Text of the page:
If there are reduced selection pressures, ie not as much preventing the death of people with inherited diseases, and vaccines for viruses, preventing development of resistance to those ailments – then is it not true that we won’t evolve as much any more? But rather, remain in much the same for a long long time?
On the “increasing life-span” argument, I believe this has to do with better health care and nutrition than in the past.
There may be micro-evolution in the form of resistance to drugs, or some viruses, but nothing that will have us developing bigger, more efficient bodies. As has already been noted, unfortunate-looking and unintelligent people have no trouble pro-creating, so we won’t see humans evolving into a better-looking, more intelligent species. At least not anytime soon. By the same token, I doubt we’ll go backwards.
Karen James says
Weigh in on Jones’ thesis here.
Michael Hawkins, thankyou for your link. To start with I thought perhaps it was being overly pedantic. After all, Steve Jones was commenting in interviews with the media so the fact that he said ‘evolution’ rather than ‘natural selection’ is not such a big issue as if he was writing in a journal.
However, I was impressed by the following rebuttal:
“The mutation rate of younger fathers is still, by far, substantial enough to maintain the continuing of human evolution. There is no shortage of mutations in each and every person at birth. Jones probably was born with around 100 mutations. You, too.
There are plenty of science guys here, so can anyone confirm this for me? Thanks!
Tualha: All it means is that the fitness landscape has changed
I also thought that was an admirably pithy statement, however I see a problem with it. What if the fitness landscape continues to change, and varies rapidly enough that social and technological responses are effective in increasing fitness, but the slow rate of change of inherited traits means they are not. Wouldn’t that effectively seperate selection and genetic inheritance? Both are required for evolution.
Tualha: technological progress (e.g., gene modification, nanotech, uploading) will change the whole ballgame long before such trends have any important effect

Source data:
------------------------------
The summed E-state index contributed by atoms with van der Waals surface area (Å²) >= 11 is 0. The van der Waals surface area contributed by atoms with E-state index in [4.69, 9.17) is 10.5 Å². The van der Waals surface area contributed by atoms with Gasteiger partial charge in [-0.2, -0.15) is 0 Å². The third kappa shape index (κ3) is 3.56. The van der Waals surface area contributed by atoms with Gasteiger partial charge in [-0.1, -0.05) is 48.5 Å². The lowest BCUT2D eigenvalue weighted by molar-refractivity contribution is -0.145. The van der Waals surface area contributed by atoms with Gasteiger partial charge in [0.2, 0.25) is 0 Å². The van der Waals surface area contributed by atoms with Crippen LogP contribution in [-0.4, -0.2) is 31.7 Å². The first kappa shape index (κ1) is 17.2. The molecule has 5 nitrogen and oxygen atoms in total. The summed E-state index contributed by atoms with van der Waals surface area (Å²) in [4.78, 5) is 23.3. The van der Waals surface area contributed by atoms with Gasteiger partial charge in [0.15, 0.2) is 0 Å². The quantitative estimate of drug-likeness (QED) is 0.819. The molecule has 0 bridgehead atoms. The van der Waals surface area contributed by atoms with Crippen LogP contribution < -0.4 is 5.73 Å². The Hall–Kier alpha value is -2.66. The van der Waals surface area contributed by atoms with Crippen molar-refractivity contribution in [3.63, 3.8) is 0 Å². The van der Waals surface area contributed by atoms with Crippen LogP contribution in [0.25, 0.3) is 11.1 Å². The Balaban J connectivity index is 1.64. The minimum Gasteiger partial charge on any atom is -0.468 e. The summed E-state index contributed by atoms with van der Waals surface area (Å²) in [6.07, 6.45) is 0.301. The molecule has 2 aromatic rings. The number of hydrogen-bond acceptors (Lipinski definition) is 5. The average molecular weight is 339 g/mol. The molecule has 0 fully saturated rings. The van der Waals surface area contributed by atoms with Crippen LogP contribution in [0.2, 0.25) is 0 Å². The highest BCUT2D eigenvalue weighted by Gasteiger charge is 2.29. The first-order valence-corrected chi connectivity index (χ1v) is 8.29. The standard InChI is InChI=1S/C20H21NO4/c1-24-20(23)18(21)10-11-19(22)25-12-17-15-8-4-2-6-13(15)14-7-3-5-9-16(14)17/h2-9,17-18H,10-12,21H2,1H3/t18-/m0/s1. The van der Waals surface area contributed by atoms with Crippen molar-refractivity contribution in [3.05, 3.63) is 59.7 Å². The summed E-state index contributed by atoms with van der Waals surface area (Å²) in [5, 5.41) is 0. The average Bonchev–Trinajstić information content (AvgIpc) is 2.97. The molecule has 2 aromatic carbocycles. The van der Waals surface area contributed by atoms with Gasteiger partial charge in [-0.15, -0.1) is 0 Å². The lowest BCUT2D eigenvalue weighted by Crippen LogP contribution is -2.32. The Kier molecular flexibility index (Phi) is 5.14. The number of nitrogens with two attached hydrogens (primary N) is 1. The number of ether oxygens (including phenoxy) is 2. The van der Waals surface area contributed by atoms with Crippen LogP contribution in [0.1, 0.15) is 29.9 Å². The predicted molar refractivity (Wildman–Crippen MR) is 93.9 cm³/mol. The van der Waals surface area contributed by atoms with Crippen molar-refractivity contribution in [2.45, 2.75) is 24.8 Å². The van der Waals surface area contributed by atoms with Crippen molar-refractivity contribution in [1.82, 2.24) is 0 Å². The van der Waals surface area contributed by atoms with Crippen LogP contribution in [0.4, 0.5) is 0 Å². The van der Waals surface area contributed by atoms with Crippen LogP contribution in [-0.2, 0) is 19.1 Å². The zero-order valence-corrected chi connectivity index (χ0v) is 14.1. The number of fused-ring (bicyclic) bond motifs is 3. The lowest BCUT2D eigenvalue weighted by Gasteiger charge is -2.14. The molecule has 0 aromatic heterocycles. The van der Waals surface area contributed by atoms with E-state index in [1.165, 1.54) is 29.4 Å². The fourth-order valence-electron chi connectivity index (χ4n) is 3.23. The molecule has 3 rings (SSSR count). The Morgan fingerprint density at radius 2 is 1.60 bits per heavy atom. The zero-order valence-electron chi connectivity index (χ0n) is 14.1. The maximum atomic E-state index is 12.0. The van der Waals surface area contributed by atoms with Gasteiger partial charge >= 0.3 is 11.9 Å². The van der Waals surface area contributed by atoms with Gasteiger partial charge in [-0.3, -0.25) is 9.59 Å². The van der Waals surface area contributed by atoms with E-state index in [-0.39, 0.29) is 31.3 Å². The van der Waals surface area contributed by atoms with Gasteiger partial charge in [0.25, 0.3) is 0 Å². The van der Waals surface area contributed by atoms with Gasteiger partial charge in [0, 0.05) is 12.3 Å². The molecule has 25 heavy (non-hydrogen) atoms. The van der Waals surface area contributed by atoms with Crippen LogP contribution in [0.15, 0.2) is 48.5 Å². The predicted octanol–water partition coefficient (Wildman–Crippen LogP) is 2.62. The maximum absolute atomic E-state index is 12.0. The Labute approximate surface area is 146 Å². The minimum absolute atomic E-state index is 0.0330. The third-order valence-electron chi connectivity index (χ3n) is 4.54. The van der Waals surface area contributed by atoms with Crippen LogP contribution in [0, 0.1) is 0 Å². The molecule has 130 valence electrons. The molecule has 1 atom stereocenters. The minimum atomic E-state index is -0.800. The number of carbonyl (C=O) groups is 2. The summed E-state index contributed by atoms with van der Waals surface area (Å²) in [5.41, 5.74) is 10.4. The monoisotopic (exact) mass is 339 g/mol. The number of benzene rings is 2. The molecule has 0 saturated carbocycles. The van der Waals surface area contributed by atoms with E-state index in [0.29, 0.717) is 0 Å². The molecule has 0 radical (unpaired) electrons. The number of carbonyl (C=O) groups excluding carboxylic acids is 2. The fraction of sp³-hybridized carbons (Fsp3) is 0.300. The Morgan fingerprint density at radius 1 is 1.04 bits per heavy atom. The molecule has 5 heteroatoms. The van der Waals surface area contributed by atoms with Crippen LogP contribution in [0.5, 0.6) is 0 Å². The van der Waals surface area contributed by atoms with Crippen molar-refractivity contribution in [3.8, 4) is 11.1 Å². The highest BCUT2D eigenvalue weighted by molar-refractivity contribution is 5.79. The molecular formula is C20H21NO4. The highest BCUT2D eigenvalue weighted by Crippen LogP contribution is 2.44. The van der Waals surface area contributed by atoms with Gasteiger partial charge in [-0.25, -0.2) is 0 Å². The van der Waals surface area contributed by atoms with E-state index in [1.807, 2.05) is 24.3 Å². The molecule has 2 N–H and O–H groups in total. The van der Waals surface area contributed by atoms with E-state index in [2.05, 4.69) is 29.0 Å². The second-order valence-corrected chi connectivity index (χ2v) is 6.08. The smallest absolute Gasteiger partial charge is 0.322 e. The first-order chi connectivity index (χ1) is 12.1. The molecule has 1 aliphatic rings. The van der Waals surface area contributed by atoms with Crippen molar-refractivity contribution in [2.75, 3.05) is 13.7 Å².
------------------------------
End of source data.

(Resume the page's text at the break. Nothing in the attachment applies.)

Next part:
Exactly – within the timescale we would expect noticeable changes to occur through selection pressures acting on genetic traits, it seems likely we’ll have either wiped ourselves out or taken control of the process. Artificial selection works much more quickly than natural, surely?
Dr Alan C. Clifford says
Re: Melvyn Bragg’s IN OUR TIME (BBC Radio 4, 8 January 2009).
I am astonished that Steve Jones could admit so blandly and without qualification that Marx and Hitler were Darwinians. How could such a kind man as Charles Darwin father the twin cruelties of Communism and Fascism without raising doubts about the validity of his scientific theorising?
Before the BBC continues to direct listeners to worship at Darwin’s shrine, I respectfully remind you that many objections, scientific as well as religious, remain against the theory of evolution – yes, theory not proven fact. For further information, see relevant studies by A. J. Monty White, What About Origins? (1978), M. Bowden, Science vs. Evolution (1991) & The Rise of the Evolution Fraud (1982), Richard Milton, The Facts of Life (1992) and John Blanchard, Does God Believe in Atheists? (2000). Remarkably, the 1956 Everyman edition of Darwin’s Origin of Species was published with an anti-evolutionary introduction by Professor W. R. Thompson! Dr Graham Everest of the University of East Anglia stated that the theory of evolution “lacks hard evidence, experiment and, most crucially, rigour in argument” (Eastern Daily Press, 9 July 1998).
Dr Alan C. Clifford
Pastor, Norwich Reformed Church
Stephen Wells says
@69: firstly, you must have misheard Jones’ statement. He said that Darwin has been eagerly seized on by all kinds of people as a name to conjure with. Darwin did not father Communism, Fascism or any other ideology. He fathered many children and a beautiful theory. Listen more carefully in future.
Secondly, only an idiot would believe that political consequences have anything to do with the validity of a scientific theory. Marx was pretty sure the earth went round the sun and that 2+2=4. So what?